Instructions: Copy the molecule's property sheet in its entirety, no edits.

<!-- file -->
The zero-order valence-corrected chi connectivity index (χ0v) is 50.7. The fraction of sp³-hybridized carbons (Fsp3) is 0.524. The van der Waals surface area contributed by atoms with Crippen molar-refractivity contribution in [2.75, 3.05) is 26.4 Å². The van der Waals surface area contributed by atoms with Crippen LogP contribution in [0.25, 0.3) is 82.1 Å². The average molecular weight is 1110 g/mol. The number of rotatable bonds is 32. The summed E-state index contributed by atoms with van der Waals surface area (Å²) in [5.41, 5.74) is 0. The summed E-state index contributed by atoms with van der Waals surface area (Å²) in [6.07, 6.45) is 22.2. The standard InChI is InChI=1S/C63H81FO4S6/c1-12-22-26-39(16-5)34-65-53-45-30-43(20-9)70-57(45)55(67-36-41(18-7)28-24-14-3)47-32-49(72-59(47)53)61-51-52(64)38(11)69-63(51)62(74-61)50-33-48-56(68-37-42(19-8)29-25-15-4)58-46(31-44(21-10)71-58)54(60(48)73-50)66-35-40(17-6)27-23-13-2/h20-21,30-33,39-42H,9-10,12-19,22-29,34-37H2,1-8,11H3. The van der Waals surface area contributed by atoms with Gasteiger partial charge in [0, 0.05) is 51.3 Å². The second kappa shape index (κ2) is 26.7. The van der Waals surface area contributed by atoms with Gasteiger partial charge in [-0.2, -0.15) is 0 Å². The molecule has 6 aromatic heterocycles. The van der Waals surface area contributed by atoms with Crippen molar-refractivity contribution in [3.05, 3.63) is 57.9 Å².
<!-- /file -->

The zero-order valence-corrected chi connectivity index (χ0v) is 50.7. The fraction of sp³-hybridized carbons (Fsp3) is 0.524. The van der Waals surface area contributed by atoms with Crippen molar-refractivity contribution in [2.75, 3.05) is 26.4 Å². The van der Waals surface area contributed by atoms with Crippen LogP contribution in [0.25, 0.3) is 82.1 Å². The average molecular weight is 1110 g/mol. The number of rotatable bonds is 32. The summed E-state index contributed by atoms with van der Waals surface area (Å²) in [5.41, 5.74) is 0. The summed E-state index contributed by atoms with van der Waals surface area (Å²) in [6.07, 6.45) is 22.2. The standard InChI is InChI=1S/C63H81FO4S6/c1-12-22-26-39(16-5)34-65-53-45-30-43(20-9)70-57(45)55(67-36-41(18-7)28-24-14-3)47-32-49(72-59(47)53)61-51-52(64)38(11)69-63(51)62(74-61)50-33-48-56(68-37-42(19-8)29-25-15-4)58-46(31-44(21-10)71-58)54(60(48)73-50)66-35-40(17-6)27-23-13-2/h20-21,30-33,39-42H,9-10,12-19,22-29,34-37H2,1-8,11H3. The van der Waals surface area contributed by atoms with Gasteiger partial charge in [0, 0.05) is 51.3 Å². The second kappa shape index (κ2) is 26.7. The van der Waals surface area contributed by atoms with Gasteiger partial charge in [-0.2, -0.15) is 0 Å². The molecule has 6 aromatic heterocycles. The van der Waals surface area contributed by atoms with Crippen molar-refractivity contribution in [3.05, 3.63) is 57.9 Å².